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Calais to protect Banksy street art ‘Steve Jobs the Son of Syrian Migrant’

Street artist Banksy’s three murals on migrant issues which appeared in the French port of Calais last week are to be protected. ‘Steve Jobs the Son of Syrian Migrant’ was painted at the 'Jungle' migrant camp.

Authorities in Calais are to protect and preserve the three murals of UK street artist Banksy which he painted in the town last week.

Shield glass or transparent plastic panels will be placed to protect the image Banksy painted of Steve Jobs, the late founder of Apple, which appeared on a bridge pillar inside the 'Jungle' camp (photo).

"We found out about the presence of this artwork on Friday and have decided to protect it, so it is not damaged," a Calais city spokeswoman said.

Calais mayor Natacha Bouchart told local newspaper Nord Littoral that the artwork was an opportunity for Calais.

"It is very good, and it has a message," she said.

Banksy's publicist, Jo Brooks, confirmed Saturday that the work found at the encampment in Calais was genuine. The artist's own identity has never been confirmed.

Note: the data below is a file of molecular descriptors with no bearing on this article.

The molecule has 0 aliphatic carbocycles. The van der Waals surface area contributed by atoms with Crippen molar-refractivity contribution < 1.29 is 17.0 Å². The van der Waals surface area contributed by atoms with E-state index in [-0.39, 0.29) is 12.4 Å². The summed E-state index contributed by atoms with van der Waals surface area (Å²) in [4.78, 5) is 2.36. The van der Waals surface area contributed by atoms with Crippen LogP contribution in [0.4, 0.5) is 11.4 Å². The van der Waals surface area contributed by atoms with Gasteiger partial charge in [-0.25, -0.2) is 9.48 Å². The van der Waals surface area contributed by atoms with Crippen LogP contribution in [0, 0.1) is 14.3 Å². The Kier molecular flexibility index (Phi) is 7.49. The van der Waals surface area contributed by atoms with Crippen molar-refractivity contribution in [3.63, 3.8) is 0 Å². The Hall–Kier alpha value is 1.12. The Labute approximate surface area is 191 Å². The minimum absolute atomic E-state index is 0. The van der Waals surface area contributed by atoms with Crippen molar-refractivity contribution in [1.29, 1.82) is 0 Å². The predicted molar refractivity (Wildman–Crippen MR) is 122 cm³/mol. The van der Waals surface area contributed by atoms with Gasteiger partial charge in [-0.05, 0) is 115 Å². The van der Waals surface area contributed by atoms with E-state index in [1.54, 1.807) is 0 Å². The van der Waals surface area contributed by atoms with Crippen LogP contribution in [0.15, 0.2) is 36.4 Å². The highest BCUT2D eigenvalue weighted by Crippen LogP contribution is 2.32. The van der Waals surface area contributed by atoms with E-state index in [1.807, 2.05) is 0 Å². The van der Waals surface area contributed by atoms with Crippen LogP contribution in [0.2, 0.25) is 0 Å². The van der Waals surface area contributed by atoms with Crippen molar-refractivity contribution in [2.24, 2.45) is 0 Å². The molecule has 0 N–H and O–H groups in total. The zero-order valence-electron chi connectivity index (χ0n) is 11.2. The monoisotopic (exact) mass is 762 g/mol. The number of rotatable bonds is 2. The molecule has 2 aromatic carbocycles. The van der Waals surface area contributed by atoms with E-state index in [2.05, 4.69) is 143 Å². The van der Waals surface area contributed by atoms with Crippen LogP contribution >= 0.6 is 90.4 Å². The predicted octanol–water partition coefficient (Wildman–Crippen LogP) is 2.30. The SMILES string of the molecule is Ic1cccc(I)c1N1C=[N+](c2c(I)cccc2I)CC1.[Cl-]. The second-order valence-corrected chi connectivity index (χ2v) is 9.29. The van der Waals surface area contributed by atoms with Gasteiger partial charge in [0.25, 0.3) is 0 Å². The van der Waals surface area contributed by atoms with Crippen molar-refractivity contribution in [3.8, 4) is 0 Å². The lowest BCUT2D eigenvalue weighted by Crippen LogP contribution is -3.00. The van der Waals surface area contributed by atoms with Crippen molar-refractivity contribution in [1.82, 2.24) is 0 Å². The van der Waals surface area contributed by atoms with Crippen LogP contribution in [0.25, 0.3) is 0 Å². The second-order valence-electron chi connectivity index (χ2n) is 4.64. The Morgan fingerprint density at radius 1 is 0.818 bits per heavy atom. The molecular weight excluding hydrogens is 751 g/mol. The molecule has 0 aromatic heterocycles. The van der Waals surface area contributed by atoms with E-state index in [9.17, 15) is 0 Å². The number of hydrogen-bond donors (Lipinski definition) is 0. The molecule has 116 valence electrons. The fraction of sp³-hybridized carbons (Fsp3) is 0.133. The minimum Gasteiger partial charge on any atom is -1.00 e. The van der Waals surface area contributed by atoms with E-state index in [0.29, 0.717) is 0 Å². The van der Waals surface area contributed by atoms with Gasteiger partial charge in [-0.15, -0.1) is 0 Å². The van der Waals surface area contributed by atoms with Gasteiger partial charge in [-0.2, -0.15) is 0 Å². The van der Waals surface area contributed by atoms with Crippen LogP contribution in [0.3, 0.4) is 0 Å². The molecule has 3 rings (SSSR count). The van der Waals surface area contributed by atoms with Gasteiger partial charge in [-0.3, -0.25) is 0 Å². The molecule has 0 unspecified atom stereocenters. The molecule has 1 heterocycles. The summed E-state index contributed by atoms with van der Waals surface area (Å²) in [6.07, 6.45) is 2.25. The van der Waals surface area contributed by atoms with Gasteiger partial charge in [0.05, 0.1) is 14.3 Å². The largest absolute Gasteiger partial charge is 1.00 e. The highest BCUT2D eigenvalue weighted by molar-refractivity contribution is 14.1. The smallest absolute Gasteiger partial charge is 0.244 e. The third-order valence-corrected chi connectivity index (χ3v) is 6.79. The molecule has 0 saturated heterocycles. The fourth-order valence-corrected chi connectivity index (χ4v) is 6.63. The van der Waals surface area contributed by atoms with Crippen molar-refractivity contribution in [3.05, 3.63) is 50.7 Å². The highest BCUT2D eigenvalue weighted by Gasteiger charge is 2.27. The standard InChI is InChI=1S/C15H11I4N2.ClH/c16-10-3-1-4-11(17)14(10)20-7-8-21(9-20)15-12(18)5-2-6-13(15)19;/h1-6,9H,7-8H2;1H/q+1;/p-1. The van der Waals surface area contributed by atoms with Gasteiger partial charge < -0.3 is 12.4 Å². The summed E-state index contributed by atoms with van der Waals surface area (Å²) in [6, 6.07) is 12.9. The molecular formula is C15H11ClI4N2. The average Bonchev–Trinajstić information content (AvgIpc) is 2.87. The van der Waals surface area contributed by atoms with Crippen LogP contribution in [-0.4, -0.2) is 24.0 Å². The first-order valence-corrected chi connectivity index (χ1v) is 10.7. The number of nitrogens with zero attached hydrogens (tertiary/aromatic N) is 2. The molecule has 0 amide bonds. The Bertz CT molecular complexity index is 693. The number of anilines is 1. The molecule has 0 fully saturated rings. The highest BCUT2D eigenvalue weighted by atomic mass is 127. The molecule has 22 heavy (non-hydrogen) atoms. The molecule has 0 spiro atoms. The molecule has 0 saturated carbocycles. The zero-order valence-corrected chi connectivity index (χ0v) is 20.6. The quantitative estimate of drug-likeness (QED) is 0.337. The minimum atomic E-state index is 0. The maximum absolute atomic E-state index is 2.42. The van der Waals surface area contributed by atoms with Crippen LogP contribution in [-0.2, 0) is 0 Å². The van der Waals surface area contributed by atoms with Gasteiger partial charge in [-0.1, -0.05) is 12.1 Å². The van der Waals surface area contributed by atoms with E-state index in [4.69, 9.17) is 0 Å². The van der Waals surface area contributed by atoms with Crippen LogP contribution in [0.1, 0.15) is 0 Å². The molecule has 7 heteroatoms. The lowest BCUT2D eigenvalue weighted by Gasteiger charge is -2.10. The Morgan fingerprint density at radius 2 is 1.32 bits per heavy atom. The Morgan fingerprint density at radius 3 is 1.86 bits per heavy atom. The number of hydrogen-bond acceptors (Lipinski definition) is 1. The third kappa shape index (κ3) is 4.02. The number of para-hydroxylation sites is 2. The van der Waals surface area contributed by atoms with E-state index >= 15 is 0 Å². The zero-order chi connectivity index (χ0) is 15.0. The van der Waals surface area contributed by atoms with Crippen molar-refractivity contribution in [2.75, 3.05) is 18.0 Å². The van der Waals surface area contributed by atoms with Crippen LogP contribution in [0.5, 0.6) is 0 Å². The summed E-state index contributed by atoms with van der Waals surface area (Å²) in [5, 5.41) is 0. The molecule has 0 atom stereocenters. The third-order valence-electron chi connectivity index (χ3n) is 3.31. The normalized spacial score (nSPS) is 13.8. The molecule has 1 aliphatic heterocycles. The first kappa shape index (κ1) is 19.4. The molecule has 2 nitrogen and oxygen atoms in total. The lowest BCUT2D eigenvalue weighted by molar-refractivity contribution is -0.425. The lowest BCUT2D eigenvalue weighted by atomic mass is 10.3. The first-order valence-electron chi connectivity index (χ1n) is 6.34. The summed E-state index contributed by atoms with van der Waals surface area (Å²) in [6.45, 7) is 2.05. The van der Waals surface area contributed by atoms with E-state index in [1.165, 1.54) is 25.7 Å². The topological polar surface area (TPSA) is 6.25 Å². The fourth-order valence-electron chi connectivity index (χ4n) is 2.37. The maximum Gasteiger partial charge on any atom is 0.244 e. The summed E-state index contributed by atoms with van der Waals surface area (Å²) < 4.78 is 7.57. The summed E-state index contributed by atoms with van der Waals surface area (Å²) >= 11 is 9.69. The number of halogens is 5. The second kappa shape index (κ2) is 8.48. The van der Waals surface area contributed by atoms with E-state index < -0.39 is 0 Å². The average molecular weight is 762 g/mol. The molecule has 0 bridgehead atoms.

He said in a rare statement to British media that Apple only exists because US authorities allowed in a young man from Homs, Syria. "We're often led to believe migration is a drain on the country's resources but Steve Jobs was the son of a Syrian migrant," Banksy said in the statement.

Two more artworks for Calais

The second Banksy mural, painted by the Calais beach, shows a child looking towards England through a telescope with a vulture on it.

A third mural, next to Calais' immigration office, is a black and white version of “The Raft of the Medusa” by the French nineteenth century painter Theodore Gericault. Survivors on a raft are waving towards a yacht on the horizon. The Banksy website carries a photo of the mural captioned: "We're not all in the same boat."

In September, Banksy said on his website that materials from his 'bemusement' park in Weston-Super-Mare would be sent to the Jungle in Calais to build shelters.

All the timber and fixtures from Dismaland are being sent to the 'jungle' refugee camp. No tickets will be available." Dismaland attracted 150,000 visitors during its month-long stay in the seaside resort in the west of England.

One of Banksy's murals, Kissing Coppers, was removed from the wall of a Brighton pub and auctioned in Miami, Florida in 2014. It went under the hammer for $477,000 (433,000 euros).

jm/jlw (AFP, Reuters)

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